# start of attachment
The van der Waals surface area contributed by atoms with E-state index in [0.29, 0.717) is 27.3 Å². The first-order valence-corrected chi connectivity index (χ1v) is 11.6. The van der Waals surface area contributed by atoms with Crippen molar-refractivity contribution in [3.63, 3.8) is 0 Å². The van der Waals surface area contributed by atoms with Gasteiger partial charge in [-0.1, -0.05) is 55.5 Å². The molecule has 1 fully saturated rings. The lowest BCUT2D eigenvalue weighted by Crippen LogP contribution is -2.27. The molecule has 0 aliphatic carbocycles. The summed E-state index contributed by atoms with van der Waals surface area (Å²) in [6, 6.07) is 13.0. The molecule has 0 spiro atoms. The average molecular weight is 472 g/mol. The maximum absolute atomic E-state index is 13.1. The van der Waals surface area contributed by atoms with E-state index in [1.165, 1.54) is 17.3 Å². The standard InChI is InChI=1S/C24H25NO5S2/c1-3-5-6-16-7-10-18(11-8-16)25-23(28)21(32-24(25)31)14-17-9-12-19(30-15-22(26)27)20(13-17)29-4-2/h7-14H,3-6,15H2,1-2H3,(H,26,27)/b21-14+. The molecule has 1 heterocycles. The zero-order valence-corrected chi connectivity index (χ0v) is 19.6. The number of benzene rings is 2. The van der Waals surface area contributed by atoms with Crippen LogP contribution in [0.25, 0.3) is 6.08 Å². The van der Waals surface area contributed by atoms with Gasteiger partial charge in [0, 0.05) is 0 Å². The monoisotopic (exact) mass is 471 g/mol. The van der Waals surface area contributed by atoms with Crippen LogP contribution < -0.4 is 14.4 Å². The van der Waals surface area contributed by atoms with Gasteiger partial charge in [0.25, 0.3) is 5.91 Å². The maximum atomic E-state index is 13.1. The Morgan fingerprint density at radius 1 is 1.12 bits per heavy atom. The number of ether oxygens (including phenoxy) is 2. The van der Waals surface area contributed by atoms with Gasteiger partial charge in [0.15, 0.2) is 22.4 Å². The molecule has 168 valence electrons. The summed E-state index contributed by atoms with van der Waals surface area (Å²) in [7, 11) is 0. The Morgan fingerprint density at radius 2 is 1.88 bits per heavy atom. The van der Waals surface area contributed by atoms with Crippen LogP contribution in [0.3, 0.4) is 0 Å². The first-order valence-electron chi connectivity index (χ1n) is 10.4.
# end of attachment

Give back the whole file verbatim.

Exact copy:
The van der Waals surface area contributed by atoms with E-state index in [0.29, 0.717) is 27.3 Å². The first-order valence-corrected chi connectivity index (χ1v) is 11.6. The van der Waals surface area contributed by atoms with Crippen molar-refractivity contribution in [3.63, 3.8) is 0 Å². The van der Waals surface area contributed by atoms with Gasteiger partial charge in [-0.1, -0.05) is 55.5 Å². The molecule has 1 fully saturated rings. The lowest BCUT2D eigenvalue weighted by Crippen LogP contribution is -2.27. The molecule has 0 aliphatic carbocycles. The summed E-state index contributed by atoms with van der Waals surface area (Å²) in [6, 6.07) is 13.0. The molecule has 0 spiro atoms. The average molecular weight is 472 g/mol. The maximum absolute atomic E-state index is 13.1. The van der Waals surface area contributed by atoms with E-state index in [1.165, 1.54) is 17.3 Å². The standard InChI is InChI=1S/C24H25NO5S2/c1-3-5-6-16-7-10-18(11-8-16)25-23(28)21(32-24(25)31)14-17-9-12-19(30-15-22(26)27)20(13-17)29-4-2/h7-14H,3-6,15H2,1-2H3,(H,26,27)/b21-14+. The molecule has 1 heterocycles. The zero-order valence-corrected chi connectivity index (χ0v) is 19.6. The number of benzene rings is 2. The van der Waals surface area contributed by atoms with Crippen LogP contribution in [0.25, 0.3) is 6.08 Å². The van der Waals surface area contributed by atoms with Gasteiger partial charge in [0, 0.05) is 0 Å². The monoisotopic (exact) mass is 471 g/mol. The van der Waals surface area contributed by atoms with Crippen LogP contribution < -0.4 is 14.4 Å². The van der Waals surface area contributed by atoms with Gasteiger partial charge in [0.25, 0.3) is 5.91 Å². The maximum atomic E-state index is 13.1. The Morgan fingerprint density at radius 1 is 1.12 bits per heavy atom. The number of ether oxygens (including phenoxy) is 2. The van der Waals surface area contributed by atoms with Gasteiger partial charge in [0.15, 0.2) is 22.4 Å². The molecule has 168 valence electrons. The summed E-state index contributed by atoms with van der Waals surface area (Å²) in [7, 11) is 0. The Morgan fingerprint density at radius 2 is 1.88 bits per heavy atom. The van der Waals surface area contributed by atoms with Crippen LogP contribution in [0.3, 0.4) is 0 Å². The first-order valence-electron chi connectivity index (χ1n) is 10.4.